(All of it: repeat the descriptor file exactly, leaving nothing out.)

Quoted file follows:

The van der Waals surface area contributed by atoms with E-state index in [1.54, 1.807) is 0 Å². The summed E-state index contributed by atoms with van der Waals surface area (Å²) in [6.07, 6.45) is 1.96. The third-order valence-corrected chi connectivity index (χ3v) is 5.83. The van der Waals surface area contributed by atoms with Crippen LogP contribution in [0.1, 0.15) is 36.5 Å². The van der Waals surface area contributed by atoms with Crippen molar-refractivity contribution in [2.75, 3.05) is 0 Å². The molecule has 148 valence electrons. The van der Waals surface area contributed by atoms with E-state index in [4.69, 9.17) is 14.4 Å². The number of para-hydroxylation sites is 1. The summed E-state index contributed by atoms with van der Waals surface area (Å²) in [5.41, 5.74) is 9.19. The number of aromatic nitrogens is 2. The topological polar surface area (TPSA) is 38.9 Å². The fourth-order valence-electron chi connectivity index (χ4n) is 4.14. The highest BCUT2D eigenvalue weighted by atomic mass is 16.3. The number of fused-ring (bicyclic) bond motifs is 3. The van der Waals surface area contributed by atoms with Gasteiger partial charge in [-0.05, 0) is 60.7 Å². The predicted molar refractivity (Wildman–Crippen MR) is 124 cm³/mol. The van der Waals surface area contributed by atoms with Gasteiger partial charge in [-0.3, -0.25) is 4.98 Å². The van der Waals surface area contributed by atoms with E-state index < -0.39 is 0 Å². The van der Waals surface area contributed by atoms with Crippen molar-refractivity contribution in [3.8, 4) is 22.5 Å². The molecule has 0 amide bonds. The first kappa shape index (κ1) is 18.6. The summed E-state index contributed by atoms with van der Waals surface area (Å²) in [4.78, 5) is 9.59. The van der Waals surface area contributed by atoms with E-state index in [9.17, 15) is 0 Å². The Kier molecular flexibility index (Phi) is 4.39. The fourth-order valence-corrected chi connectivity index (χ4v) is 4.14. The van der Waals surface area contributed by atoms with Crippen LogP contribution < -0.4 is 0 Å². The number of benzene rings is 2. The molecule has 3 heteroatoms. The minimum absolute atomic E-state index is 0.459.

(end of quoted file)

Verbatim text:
The van der Waals surface area contributed by atoms with E-state index in [1.54, 1.807) is 0 Å². The summed E-state index contributed by atoms with van der Waals surface area (Å²) in [6.07, 6.45) is 1.96. The third-order valence-corrected chi connectivity index (χ3v) is 5.83. The van der Waals surface area contributed by atoms with Crippen LogP contribution in [0.1, 0.15) is 36.5 Å². The van der Waals surface area contributed by atoms with Crippen molar-refractivity contribution in [2.75, 3.05) is 0 Å². The molecule has 148 valence electrons. The van der Waals surface area contributed by atoms with E-state index in [4.69, 9.17) is 14.4 Å². The number of para-hydroxylation sites is 1. The summed E-state index contributed by atoms with van der Waals surface area (Å²) in [5.41, 5.74) is 9.19. The number of aromatic nitrogens is 2. The topological polar surface area (TPSA) is 38.9 Å². The fourth-order valence-electron chi connectivity index (χ4n) is 4.14. The highest BCUT2D eigenvalue weighted by atomic mass is 16.3. The number of fused-ring (bicyclic) bond motifs is 3. The van der Waals surface area contributed by atoms with Gasteiger partial charge in [-0.05, 0) is 60.7 Å². The predicted molar refractivity (Wildman–Crippen MR) is 124 cm³/mol. The van der Waals surface area contributed by atoms with Gasteiger partial charge in [-0.3, -0.25) is 4.98 Å². The van der Waals surface area contributed by atoms with E-state index < -0.39 is 0 Å². The van der Waals surface area contributed by atoms with Crippen molar-refractivity contribution in [3.8, 4) is 22.5 Å². The molecule has 0 amide bonds. The first kappa shape index (κ1) is 18.6. The summed E-state index contributed by atoms with van der Waals surface area (Å²) in [4.78, 5) is 9.59. The van der Waals surface area contributed by atoms with E-state index in [9.17, 15) is 0 Å². The Kier molecular flexibility index (Phi) is 4.39. The fourth-order valence-corrected chi connectivity index (χ4v) is 4.14. The van der Waals surface area contributed by atoms with Crippen LogP contribution < -0.4 is 0 Å². The number of benzene rings is 2. The molecule has 3 heteroatoms. The minimum absolute atomic E-state index is 0.459.